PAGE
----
Editor’s Note: As of June 30, 2017, the U.S. Department of Labor (DOL) dropped its defense of the final overtime rule as written, but sought confirmation from the courts that it indeed maintains the authority to establish new salary thresholds. Three days earlier the DOL made clear its intent to rewrite the rules with lower salary thresholds. However, in the event the Fifth Circuit Court of Appeals reverses the District Court injunction, the Obama-era final rule could go into effect immediately, meaning employers who are not in compliance would be subject to penalties, possibly retroactively, according to Jackson Lewis attorney Jeffrey Brecher.
A U.S. Department of Labor (DOL) rule change that would extend overtime protections to an estimated 4.2 million workers was temporarily halted by an injunction after 21 states sued in District Court. The DOL subsequently appealed the decision and is awaiting a decision in the Fifth Circuit Court of Appeals. Below is an overview of the previous rule, which the DOL is expected to revisit and significantly revise after abdicating its defense of the Obama-era rule in court. The DOL has, however, maintained that it has the authority to set such a rule governing salary thresholds under the law.
The amendment to minimum wage and overtime regulations under the Fair Labor Standards Act was set to go into effect Dec. 1, and would have lifted long-standing exemptions and raised the pay threshold from $23,660 annually to $47,476. Positions once considered executive, administrative or professional would be subject to overtime pay as well, and the pay threshold would be indexed to wage growth and updated once every three years.
"This [rule change] definitely will take merchants by surprise if they're not careful and don't pay attention," Mark Schulze, co-founder of smart point-of-sale system Clover, told Business News Daily. "It's a big change, so many people are affected by it."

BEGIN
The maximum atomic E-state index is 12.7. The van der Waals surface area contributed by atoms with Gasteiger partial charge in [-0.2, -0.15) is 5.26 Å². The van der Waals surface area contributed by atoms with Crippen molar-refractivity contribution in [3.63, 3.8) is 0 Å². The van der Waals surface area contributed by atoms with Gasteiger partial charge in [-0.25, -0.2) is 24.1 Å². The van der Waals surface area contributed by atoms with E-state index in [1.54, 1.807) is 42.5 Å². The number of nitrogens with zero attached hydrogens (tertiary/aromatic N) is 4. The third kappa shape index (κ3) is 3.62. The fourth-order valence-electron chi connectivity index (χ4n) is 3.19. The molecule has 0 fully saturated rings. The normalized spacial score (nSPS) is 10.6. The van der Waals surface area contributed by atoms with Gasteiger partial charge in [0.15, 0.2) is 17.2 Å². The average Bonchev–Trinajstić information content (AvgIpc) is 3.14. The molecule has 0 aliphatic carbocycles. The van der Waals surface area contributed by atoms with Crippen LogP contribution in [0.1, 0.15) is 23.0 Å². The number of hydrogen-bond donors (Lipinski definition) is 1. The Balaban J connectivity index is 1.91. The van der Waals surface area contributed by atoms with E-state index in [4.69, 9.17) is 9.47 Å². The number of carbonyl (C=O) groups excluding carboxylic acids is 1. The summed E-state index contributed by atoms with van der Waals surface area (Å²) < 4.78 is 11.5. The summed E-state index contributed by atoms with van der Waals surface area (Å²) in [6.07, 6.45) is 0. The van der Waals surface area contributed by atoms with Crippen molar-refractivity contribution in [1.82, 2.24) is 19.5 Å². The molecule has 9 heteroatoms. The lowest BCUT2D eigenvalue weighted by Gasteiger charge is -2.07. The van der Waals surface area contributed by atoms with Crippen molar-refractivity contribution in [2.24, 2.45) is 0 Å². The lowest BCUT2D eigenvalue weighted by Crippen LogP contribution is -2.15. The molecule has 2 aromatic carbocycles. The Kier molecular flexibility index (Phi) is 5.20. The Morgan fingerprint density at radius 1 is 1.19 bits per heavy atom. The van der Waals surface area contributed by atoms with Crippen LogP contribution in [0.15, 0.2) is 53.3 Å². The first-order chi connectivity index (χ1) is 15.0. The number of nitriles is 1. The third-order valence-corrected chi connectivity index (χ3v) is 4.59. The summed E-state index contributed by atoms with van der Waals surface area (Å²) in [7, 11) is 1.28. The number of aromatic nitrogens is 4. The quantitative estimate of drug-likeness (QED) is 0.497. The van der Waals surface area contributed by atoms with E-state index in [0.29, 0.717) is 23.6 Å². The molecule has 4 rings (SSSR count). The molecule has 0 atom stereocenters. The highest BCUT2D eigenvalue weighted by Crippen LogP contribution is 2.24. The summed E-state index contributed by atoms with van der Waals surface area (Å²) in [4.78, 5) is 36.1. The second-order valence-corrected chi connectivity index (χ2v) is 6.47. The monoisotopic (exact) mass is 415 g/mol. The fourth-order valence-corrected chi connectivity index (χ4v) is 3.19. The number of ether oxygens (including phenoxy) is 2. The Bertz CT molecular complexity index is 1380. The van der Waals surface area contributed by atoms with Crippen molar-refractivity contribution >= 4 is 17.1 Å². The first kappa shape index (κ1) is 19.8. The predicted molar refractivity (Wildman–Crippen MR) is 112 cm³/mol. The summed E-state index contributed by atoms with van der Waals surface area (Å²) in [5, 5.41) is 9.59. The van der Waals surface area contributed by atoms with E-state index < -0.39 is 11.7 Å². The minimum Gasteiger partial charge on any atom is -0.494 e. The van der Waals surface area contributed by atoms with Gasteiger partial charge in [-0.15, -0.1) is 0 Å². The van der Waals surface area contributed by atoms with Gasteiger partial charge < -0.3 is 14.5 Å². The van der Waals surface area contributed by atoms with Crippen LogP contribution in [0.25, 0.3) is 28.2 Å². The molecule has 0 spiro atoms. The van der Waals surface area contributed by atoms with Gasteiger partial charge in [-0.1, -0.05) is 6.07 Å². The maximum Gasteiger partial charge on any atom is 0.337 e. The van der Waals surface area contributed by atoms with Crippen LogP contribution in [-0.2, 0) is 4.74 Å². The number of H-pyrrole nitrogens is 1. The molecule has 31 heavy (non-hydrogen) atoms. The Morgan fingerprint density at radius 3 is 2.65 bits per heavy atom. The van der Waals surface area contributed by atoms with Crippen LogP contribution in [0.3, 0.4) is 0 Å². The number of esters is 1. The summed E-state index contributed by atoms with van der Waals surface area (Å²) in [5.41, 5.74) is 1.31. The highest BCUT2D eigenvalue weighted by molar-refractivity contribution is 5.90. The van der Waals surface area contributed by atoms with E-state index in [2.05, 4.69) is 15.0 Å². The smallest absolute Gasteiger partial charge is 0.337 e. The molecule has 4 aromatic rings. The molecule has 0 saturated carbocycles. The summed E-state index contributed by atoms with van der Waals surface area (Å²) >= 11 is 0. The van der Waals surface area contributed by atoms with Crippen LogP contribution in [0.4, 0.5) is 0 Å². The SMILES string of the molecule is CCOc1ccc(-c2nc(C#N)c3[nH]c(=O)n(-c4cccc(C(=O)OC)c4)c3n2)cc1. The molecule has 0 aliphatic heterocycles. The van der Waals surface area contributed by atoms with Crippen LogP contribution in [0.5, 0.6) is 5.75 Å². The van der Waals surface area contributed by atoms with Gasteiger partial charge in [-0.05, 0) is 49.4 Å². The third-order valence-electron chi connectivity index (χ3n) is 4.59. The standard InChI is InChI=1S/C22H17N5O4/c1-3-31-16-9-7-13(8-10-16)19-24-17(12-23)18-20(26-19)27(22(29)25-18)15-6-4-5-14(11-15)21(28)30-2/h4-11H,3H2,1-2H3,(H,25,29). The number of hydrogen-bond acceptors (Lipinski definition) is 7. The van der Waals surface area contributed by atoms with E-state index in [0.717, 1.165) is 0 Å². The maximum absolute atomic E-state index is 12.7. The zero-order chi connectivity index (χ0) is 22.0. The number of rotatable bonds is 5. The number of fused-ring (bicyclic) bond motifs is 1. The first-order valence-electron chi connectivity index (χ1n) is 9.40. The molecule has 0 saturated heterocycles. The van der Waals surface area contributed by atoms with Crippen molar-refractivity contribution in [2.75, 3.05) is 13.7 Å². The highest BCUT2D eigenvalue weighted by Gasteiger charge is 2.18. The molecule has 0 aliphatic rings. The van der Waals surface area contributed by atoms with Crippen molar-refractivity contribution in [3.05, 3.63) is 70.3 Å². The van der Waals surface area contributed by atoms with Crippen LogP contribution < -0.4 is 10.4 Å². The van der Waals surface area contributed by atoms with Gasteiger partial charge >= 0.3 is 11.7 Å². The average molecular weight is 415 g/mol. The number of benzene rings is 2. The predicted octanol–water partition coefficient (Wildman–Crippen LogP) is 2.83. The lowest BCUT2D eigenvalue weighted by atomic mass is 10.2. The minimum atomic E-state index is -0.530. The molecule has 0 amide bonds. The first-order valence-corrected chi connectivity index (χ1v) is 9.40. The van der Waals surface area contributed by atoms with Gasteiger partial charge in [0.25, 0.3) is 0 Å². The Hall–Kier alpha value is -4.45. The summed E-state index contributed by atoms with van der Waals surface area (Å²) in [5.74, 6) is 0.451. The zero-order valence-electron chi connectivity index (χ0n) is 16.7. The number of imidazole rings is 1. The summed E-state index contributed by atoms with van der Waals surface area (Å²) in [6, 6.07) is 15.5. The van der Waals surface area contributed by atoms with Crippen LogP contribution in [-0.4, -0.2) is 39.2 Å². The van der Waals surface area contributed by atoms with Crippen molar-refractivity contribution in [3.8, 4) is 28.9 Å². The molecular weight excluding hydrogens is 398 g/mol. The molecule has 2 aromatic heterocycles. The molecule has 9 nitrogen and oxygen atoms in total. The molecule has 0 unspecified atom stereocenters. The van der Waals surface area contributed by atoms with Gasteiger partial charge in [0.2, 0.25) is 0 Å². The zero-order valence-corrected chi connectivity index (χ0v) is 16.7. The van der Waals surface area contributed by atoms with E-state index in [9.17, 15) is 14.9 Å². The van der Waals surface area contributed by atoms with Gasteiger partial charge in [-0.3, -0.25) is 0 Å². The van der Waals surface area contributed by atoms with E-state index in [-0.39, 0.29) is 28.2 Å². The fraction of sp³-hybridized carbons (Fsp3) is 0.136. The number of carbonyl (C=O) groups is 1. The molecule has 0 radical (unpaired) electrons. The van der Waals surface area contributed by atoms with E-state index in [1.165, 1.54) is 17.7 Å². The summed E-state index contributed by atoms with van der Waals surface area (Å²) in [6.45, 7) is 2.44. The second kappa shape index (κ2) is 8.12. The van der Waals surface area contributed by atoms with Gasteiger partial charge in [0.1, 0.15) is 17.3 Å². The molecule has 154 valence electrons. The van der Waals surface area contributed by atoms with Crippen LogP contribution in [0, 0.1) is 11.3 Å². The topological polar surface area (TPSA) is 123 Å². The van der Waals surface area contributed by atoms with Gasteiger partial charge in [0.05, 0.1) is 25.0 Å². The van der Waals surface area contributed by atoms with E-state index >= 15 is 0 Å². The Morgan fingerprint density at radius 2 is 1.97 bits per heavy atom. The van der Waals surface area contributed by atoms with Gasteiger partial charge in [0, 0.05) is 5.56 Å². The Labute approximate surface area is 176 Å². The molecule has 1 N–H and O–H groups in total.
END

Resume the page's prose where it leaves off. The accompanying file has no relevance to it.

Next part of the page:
In short, employees who do not make at least the threshold salary and classify as exempt — now a narrower classification than before — are entitled to time-and-a-half pay after they've worked 40 hours in a week. The U.S. DOL maintains a list of valid exemptions for executive, administrative and professional positions for quick reference. [See Related Story: What You Need to Know About the New Federal Overtime Rules]
Much like with any other major change, business owners will need to ensure they're prepared to handle the transition. Here's everything you need to consider to make sure you're in compliance with federal regulations by the deadline.
What is required of employers?
First and foremost, it's important to track and record employees' hours properly. Failing to do so could lead to errors and potentially even costly lawsuits. For small businesses using pen and paper or Microsoft Excel to track hours manually, the change means more time spent in administrative tasks and a higher likelihood of mistakes. It might be worth your while to consider investing in a time-and-attendance system that could automate much of the task of tracking hours.
"If you are tracking time on paper, switch to an automated system," said John Waldmann, founder of employee scheduling company Homebase. "Tracking hours is complex, and the last thing you want is to be unprepared come Dec. 1 and have this catch up to you in 2017. This next month and a half is really the time to put the technological change in place."
Business owners will also encounter new difficulties when managing their labor budgets. It's necessary to revisit your operational practices as a whole, as well as the way you schedule and classify employees. Finding efficiencies wherever possible can help cut down on the total hours you spend on this task and reduce your likelihood of scheduling overtime for employees, Waldmann said.